Mt Gravatt QSAC Eyes Metro Lifeline For 2032 Games Legacy

Queensland Sport and Athletics Centre (QSAC)
Photo Credit: Facebook/QSAC - Queensland Sport and Athletics Centre

Griffith University is proposing to build a high-frequency Metro link to its Nathan campus and the nearby Queensland Sport and Athletics Centre in Mount Gravatt, as part of a plan to present initiatives that would leave a lasting legacy to the community even after the 2032 Olympics.

Cities Research Institute at Griffith University is in charge of the initiative that aims to tackle concerns about public transport access to the Queensland Sport and Athletics Centre (QSAC), a key athletics venue for the Olympic Games.

The State’s decision to ditch the Gabba rebuild and reject other stadium proposals has sparked debate about the long-term benefits and transport links of the $1.6-billion QSAC redevelopment.

Photo Credit: Facebook/QSAC – Queensland Sport and Athletics Centre

Brisbane LM Adrian Schrinner, who previously threw his support behind the Victoria Park option, has left the issue of transport around QSAC to the government.

Professor Matthew Burke from the Cities Research Institute believes there’s a more cost-effective solution. He is proposing a Metro route that would run from the South East Busway into the university campus. This would make it easier for students to get around, improve logistics for the Games, and boost public transport options for the QEII Jubilee Hospital.

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The plan would involve turning existing parking lots into Metro stations, which could lead to fewer people driving. State Development Minister Grace Grace says the government is keen to explore all options that will ensure the Games’ success and leave a positive legacy for the community. This includes improvements to transport links between QSAC, the hospital, and Griffith University.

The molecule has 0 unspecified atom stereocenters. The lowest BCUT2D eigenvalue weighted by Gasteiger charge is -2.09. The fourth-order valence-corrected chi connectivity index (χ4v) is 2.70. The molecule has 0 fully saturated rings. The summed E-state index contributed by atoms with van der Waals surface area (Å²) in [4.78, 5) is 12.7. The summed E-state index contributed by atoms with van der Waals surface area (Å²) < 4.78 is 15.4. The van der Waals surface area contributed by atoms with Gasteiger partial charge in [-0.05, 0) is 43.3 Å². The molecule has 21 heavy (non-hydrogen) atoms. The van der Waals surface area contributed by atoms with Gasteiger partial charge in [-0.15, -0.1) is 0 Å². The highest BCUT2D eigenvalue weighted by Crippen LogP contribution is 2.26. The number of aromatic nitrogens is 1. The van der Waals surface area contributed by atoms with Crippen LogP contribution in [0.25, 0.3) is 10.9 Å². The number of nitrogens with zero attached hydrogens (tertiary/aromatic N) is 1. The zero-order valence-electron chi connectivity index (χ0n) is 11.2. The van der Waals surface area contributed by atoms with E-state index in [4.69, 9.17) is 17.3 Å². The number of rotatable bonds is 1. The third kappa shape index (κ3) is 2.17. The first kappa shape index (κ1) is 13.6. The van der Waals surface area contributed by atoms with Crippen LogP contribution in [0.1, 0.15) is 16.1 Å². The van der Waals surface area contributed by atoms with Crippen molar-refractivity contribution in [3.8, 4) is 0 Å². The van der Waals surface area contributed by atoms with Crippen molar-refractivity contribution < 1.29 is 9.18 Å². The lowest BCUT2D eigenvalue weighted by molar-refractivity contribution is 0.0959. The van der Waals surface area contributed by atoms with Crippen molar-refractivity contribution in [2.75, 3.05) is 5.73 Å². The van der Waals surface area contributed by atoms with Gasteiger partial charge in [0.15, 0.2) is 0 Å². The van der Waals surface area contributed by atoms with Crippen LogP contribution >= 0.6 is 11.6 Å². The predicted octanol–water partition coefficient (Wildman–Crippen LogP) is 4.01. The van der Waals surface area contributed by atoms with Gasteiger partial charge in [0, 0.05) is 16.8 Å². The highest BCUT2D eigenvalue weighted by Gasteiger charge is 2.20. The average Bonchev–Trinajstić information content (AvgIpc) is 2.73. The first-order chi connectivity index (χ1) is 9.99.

Griffith University Vice Chancellor Carolyn Evans emphasised the importance of better connections between the campus, QSAC, and the hospital. She said a well-integrated precinct would benefit the wider community.

While the specifics of the Metro proposal are still being considered, Cindy Hook, CEO of the Brisbane Organising Committee, has acknowledged the value of fresh ideas in shaping the Games infrastructure.

Photo Credit: Facebook/QSAC – Queensland Sport and Athletics Centre

As discussions continue, there’s also a focus on the potential environmental impact. Professor Burke says there would be minimal disruption to the nearby koala habitats.

In the midst of these developments, the upcoming launch of the Metro system later this year highlights the city’s commitment to improving its public transport network, with further expansions planned.

While QSAC has been chosen as a Games venue, the ongoing discussions show the complex interplay between building infrastructure, considering the environment, and leaving a positive legacy for the community.

Published Date 12-April-2024